We made several stops throughout the drive to photograph the beautiful scenery. We saw a perfect U-shaped valley, a lookout with views of the Atlantic and the Summer Isles, and a deep gorge with a waterfall. We stopped at a beach to dip our toes into the other side of the Atlantic and waved to our loved ones across the pond. The ocean was surprisingly warm — warmer than Lake Champlain!

Our last stop of the day was at the Inverewe Gardens. Most of us were rather sleepy at this point, so it was the perfect place to have a relaxing stroll through plants and flowers from around the world.

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After the gardens, we returned to Inverness for another night. It’s off to Inveraray tomorrow. We’d be remiss to skip the most exciting part of the day: four members of our party got stuck in the rickety, tiny old elevator at our hotel. Fortunately they are still with us, but it was a close one. Mishaps seem to be following us!

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June 26: En Route to Inverness

Today was all about Gerry, our bus driver. We already knew he had skills since we saw him navigate the busy streets of Edinburgh, but this was a whole different ball game. Gerry expertly drove our giant coach bus up and down tiny country roads, avoiding cyclists, logging trucks, and other tour buses. In one of the more dramatic moments of the day, we all disembarked so Gerry could drive our 15-ton bus across an ancient one-lane bridge. Then, of course, we all had to immediately get back on the bus while it was blocking traffic from both sides. But no one honked! Scots are so nice.

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During the drive out of Pitlochry, we saw the landscape change dramatically. Our tour guide, Alex, pointed out how the tree line ends and suddenly only scrubby vegetation can be found covering the mountains as we headed further into the Highlands. Despite the seemingly inhospitable lands, we saw endless amounts of sheep perched precariously on the rocky mountainsides.

We stopped at the picturesque little town of Braemar in the glen, or valley, of the mountains. This is just one of many towns we would see where almost every house and building is made of stone.

Around lunchtime, we stopped at Balmoral Castle, the summer home of the royal family. Yet again we had miraculous weather which made for the perfect day to explore the grounds and gardens of the castle. During a tranquil walk on pathways that crisscross ponds, trees, and other vegetation, it is easy to see why the royal family would choose this location as their serene escape.

 

We arrived at Inverness with just enough time to eat dinner and head to the cathedral for our rehearsal. We were so excited when the singers from the Inverness Gaelic Choir arrived for our joint concert. The mixed choir sings a wide range of tunes in the Scottish Gaelic language. They may have even inspired us to add a little more tartan to our concert attire in the future! We had the pleasure of listening to their performance during the first half, and we were so impressed! Bella Voce performed during the second half, and then the two choirs merged to perform “Auld Lang Syne.” It was truly a touching moment, and there might have even been a few tears in the audience. We were so appreciative of the warm welcome we received from our new friends in the Inverness Gaelic Choir. It was such a joy to meet such friendly, generous people who appreciate a good joke and a song. We won’t soon forget when the men of the choir began singing for us! It was a really magical moment, and we felt so lucky to witness it. Until we meet again!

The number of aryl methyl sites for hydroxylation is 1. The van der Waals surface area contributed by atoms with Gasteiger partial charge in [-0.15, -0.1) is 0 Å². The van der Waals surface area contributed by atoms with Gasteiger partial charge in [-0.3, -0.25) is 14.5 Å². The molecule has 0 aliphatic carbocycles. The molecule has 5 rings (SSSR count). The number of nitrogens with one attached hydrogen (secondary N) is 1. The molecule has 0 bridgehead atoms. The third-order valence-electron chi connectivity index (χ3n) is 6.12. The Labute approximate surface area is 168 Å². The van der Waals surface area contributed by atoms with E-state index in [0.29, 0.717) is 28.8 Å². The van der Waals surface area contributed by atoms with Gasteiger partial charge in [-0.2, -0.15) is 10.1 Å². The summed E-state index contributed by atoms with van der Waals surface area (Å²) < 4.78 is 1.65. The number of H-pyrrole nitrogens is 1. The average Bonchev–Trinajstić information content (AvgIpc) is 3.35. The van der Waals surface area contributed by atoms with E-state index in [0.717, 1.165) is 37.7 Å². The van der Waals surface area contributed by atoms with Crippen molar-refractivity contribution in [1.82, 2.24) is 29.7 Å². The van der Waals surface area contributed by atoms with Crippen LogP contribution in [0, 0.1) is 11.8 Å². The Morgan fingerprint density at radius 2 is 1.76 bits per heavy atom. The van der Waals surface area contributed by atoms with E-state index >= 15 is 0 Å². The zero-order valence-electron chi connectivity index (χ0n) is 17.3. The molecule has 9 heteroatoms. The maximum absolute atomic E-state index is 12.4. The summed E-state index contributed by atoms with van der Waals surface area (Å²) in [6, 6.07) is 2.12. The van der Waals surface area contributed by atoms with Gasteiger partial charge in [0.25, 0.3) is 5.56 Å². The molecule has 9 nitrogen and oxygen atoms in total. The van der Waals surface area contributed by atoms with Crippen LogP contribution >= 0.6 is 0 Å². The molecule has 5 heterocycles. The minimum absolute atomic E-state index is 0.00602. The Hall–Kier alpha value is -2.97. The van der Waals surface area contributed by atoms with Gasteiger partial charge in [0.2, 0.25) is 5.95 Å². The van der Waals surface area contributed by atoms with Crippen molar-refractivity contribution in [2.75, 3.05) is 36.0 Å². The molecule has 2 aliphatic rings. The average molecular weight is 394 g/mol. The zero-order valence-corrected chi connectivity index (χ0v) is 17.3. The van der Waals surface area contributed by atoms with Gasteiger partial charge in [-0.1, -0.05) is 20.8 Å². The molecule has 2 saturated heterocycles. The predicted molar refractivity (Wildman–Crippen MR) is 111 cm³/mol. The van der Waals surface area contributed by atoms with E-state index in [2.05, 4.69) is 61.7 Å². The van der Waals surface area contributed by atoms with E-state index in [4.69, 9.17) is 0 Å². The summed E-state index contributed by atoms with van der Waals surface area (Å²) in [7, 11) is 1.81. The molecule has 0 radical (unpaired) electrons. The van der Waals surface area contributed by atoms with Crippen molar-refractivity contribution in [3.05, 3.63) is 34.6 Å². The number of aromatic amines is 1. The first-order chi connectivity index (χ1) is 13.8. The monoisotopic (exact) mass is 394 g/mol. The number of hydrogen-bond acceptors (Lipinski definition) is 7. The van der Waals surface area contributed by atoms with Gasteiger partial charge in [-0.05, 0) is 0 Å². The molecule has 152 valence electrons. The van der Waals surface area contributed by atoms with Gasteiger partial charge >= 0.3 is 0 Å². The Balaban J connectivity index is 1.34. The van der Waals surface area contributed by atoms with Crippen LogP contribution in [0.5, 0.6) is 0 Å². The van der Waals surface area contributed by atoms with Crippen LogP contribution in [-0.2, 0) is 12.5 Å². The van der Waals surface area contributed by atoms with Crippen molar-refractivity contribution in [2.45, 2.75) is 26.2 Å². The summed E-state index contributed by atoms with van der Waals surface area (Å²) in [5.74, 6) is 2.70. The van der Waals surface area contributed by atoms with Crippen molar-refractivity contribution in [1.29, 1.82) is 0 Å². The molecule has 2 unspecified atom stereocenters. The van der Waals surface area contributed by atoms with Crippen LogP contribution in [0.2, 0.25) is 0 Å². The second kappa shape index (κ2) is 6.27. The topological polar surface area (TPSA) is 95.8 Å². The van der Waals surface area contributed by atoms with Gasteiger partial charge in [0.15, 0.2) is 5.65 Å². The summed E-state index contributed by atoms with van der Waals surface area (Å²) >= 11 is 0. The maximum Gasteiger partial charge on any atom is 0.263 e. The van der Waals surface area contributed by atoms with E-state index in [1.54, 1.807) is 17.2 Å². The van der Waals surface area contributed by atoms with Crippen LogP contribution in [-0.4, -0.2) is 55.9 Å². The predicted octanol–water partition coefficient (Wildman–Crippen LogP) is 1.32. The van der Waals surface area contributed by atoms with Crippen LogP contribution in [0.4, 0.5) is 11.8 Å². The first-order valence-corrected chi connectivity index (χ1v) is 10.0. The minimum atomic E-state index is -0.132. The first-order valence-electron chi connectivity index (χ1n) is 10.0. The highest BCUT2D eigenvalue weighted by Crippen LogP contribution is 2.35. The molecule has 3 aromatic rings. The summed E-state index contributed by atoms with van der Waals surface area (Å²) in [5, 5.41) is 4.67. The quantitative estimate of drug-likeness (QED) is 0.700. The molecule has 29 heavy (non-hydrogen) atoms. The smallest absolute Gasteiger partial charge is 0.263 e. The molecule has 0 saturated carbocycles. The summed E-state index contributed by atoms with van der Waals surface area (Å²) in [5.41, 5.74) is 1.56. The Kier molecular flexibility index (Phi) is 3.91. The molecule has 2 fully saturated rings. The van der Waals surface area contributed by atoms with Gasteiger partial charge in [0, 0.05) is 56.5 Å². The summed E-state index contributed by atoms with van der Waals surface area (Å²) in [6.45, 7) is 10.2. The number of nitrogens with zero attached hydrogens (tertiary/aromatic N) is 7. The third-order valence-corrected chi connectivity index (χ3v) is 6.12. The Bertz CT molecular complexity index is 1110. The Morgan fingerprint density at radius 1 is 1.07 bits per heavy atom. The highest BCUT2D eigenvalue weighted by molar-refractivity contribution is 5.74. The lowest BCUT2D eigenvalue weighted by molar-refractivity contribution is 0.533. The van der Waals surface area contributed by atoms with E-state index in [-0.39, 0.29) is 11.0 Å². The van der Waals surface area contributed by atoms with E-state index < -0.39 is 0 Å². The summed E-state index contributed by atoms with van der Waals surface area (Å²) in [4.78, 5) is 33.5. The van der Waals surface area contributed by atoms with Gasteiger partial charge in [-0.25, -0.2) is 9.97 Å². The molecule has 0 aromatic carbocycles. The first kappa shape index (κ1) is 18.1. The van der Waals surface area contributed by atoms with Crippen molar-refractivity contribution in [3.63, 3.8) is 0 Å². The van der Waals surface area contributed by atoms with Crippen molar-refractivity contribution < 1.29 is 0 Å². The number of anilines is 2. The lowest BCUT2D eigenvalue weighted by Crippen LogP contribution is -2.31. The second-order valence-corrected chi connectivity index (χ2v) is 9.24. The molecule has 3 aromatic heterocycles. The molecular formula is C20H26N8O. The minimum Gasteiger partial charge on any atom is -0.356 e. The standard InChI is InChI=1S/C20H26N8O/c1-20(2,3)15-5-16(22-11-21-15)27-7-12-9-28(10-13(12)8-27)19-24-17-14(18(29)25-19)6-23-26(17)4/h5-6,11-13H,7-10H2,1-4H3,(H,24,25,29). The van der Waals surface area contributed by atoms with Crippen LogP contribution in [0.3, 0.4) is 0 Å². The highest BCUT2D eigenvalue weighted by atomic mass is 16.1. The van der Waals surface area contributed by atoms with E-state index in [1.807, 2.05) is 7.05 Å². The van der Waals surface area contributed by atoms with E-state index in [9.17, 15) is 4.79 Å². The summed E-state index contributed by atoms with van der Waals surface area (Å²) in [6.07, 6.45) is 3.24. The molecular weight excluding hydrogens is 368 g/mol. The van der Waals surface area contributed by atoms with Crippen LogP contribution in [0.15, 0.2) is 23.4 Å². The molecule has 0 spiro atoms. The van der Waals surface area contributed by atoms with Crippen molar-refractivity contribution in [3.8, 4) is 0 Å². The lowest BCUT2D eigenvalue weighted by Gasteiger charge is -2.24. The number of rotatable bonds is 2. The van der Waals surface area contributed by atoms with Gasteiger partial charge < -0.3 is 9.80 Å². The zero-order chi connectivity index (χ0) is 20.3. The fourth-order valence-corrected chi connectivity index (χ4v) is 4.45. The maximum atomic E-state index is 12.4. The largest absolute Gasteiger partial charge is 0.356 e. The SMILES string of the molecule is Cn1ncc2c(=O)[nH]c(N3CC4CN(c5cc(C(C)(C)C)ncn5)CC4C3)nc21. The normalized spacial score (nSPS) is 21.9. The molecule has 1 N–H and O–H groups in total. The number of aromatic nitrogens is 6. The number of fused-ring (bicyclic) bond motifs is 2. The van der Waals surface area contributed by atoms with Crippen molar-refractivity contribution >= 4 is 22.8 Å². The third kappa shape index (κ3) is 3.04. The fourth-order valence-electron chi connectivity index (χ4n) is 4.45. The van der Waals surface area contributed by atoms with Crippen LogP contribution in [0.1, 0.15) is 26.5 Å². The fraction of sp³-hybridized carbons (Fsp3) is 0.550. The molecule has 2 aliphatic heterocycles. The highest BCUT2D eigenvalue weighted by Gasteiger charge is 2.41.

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June 25: Stirling and Pitlochry

Monday was a busy day! We woke up and checked out of our hotel to head to St. Giles Cathedral. We were joined by Alex, our tour guide for the rest of the trip. Since the cathedral is open to the public, people were milling about as we rehearsed and performed. Our beautiful faces can be found on many an international camera roll! We ended up with a very modest crowd for our performance. The acoustics in the church were incredible. Various listeners came up to Dawn after our performance to say how stunning we sounded.

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During our drive out of Edinburgh, we saw three bridges crossing over the Firth of Forth. We were confused by signs for the Forth Bridge and started looking for a fourth bridge until we realized we need to brush up on our spelling. Our major stop of the day was at Stirling Castle. The castle is really a magnificent sight since it appears right in the middle of the landscape on an imposing mound of rocks.

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During our tour of the castle, we learned that James V (father of Mary Queen of Scots) wanted the castle to send a clear message about how powerful and tough he was. So, naturally it is decorated with the manliest creature of all: unicorns.

The castle afforded breathtaking views of the mountains, and we even spotted a Scottish Camel’s Hump, plus a monument to William Wallace (also known as Mel Gibson). In the evening, we arrived at our hotel in Pitlochry– the aptly named Atholl Palace Hotel where we wished we had stayed more than one night! It’s not every day you get to sleep in a palace, after all.

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Our humble abode for the night in Pitlochry